GameSpot may receive revenue from affiliate and advertising partnerships for sharing this content and from purchases through links.

First Hearing In Microsoft Activision-FTC Showdown Scheduled For January 3

The hearing, which is scheduled for January 3, could be the first step in a long and arduous legal process.

1 Comments

The first pre-trial hearing in the blockbuster trial between the Federal Trade Commission and Microsoft over its attempted purchase of Activision Blizzard is set for January 3. The case, which will likely determine whether or not the largest gaming merger in history will actually go through, will also have profound effects on the industry at large, regardless of the ultimate outcome. The hearing is scheduled for 3 PM ET / 12 PM PT, and you can listen to it live.

As revealed in the initial complaint filed by the commission, the FTC alleges that the transaction would result in Microsoft consoles having exclusive access to Activision's games, which would lessen competition in the video game space. The FTC's complaint particularly focuses on Call of Duty as a "key product franchise," and one that is important to Microsoft's strategy.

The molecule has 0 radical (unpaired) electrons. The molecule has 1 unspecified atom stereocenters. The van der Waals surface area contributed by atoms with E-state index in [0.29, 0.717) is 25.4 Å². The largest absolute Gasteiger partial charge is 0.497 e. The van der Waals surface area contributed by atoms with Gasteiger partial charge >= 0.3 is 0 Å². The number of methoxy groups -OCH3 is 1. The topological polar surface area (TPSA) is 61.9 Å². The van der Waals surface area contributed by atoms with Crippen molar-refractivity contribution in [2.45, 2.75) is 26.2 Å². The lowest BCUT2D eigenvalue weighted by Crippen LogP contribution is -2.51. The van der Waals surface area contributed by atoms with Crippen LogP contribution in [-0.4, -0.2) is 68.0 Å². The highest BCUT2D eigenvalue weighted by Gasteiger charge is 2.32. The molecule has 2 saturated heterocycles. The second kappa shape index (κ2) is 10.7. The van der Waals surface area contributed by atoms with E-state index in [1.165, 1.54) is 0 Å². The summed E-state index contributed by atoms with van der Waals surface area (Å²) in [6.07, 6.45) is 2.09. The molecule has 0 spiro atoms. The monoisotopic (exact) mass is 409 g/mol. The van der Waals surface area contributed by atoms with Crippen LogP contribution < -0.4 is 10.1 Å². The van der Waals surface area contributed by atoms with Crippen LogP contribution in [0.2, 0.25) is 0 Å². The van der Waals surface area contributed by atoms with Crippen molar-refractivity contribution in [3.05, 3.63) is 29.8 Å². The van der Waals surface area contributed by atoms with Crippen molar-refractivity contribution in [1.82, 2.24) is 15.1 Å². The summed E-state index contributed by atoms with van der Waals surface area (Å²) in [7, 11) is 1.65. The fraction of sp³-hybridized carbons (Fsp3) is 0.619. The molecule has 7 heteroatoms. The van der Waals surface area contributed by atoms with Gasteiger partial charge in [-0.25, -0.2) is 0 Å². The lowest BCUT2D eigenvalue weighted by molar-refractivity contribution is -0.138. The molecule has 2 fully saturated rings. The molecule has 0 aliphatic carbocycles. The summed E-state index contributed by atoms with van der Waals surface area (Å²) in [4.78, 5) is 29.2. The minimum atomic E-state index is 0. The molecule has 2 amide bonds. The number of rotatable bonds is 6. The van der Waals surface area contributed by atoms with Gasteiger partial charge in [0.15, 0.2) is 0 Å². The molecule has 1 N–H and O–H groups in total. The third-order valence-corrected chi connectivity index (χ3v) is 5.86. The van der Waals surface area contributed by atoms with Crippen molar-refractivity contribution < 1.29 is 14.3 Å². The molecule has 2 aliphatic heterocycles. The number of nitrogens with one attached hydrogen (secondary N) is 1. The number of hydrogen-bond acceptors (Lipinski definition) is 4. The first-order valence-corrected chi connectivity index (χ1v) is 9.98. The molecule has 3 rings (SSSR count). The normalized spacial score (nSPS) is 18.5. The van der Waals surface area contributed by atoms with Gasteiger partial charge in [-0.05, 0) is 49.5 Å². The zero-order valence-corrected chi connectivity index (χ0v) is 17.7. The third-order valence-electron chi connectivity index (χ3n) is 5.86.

Please use a html5 video capable browser to watch videos.
This video has an invalid file format.
00:00:00
Sorry, but you can't access this content!
Please enter your date of birth to view this video

By clicking 'enter', you agree to GameSpot's
Terms of Use and Privacy Policy

Now Playing: The Hidden Gems Of The Xbox Activision Acquisition

In response, Microsoft stated that its purchase of Activision is part of an attempt "to become more competitive in the expanding global industry." Microsoft's response also focuses on the mobile studios owned by Activision Blizzard, particularly Candy Crush Saga developer King, saying that Xbox currently has "next to no presence in mobile gaming." Microsoft's response also notes that the company has offered to bring Call of Duty to more consoles than ever before, including the Nintendo Switch. Given that Microsoft has publicly vaunted its offer to keep the shooter franchise on PlayStation for at least a decade, this isn't a surprise.

As a whole, it's difficult to know how the case will play out at this early juncture. Under the Biden administration, FTC chair (and antitrust scholar) Lina Khan has shown a willingness to pursue antitrust cases against big tech firms, which some have labeled as risky, including the New York Times. However, it remains to be seen how they will play out.

Got a news tip or want to contact us directly? Email news@gamespot.com

Join the conversation
There are 1 comments about this story